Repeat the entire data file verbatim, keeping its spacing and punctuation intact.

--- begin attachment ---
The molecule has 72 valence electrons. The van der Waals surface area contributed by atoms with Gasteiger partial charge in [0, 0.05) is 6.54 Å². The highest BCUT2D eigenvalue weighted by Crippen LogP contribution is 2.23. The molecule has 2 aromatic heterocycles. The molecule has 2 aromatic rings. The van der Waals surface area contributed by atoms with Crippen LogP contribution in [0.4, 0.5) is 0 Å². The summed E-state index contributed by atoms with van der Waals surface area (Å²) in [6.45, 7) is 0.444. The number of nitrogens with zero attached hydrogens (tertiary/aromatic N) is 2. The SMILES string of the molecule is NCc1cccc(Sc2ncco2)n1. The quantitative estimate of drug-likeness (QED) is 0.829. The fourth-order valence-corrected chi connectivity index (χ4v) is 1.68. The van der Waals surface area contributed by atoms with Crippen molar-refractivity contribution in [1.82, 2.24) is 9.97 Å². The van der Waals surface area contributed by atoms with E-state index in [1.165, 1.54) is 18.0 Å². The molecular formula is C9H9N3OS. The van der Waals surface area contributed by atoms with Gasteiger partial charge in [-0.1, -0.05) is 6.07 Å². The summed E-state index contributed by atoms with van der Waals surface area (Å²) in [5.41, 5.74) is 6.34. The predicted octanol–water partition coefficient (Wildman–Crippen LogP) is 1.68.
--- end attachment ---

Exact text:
The molecule has 72 valence electrons. The van der Waals surface area contributed by atoms with Gasteiger partial charge in [0, 0.05) is 6.54 Å². The highest BCUT2D eigenvalue weighted by Crippen LogP contribution is 2.23. The molecule has 2 aromatic heterocycles. The molecule has 2 aromatic rings. The van der Waals surface area contributed by atoms with Crippen LogP contribution in [0.4, 0.5) is 0 Å². The summed E-state index contributed by atoms with van der Waals surface area (Å²) in [6.45, 7) is 0.444. The number of nitrogens with zero attached hydrogens (tertiary/aromatic N) is 2. The SMILES string of the molecule is NCc1cccc(Sc2ncco2)n1. The quantitative estimate of drug-likeness (QED) is 0.829. The fourth-order valence-corrected chi connectivity index (χ4v) is 1.68. The van der Waals surface area contributed by atoms with Crippen molar-refractivity contribution in [1.82, 2.24) is 9.97 Å². The van der Waals surface area contributed by atoms with E-state index in [1.165, 1.54) is 18.0 Å². The molecular formula is C9H9N3OS. The van der Waals surface area contributed by atoms with Gasteiger partial charge in [-0.1, -0.05) is 6.07 Å². The summed E-state index contributed by atoms with van der Waals surface area (Å²) in [5.41, 5.74) is 6.34. The predicted octanol–water partition coefficient (Wildman–Crippen LogP) is 1.68.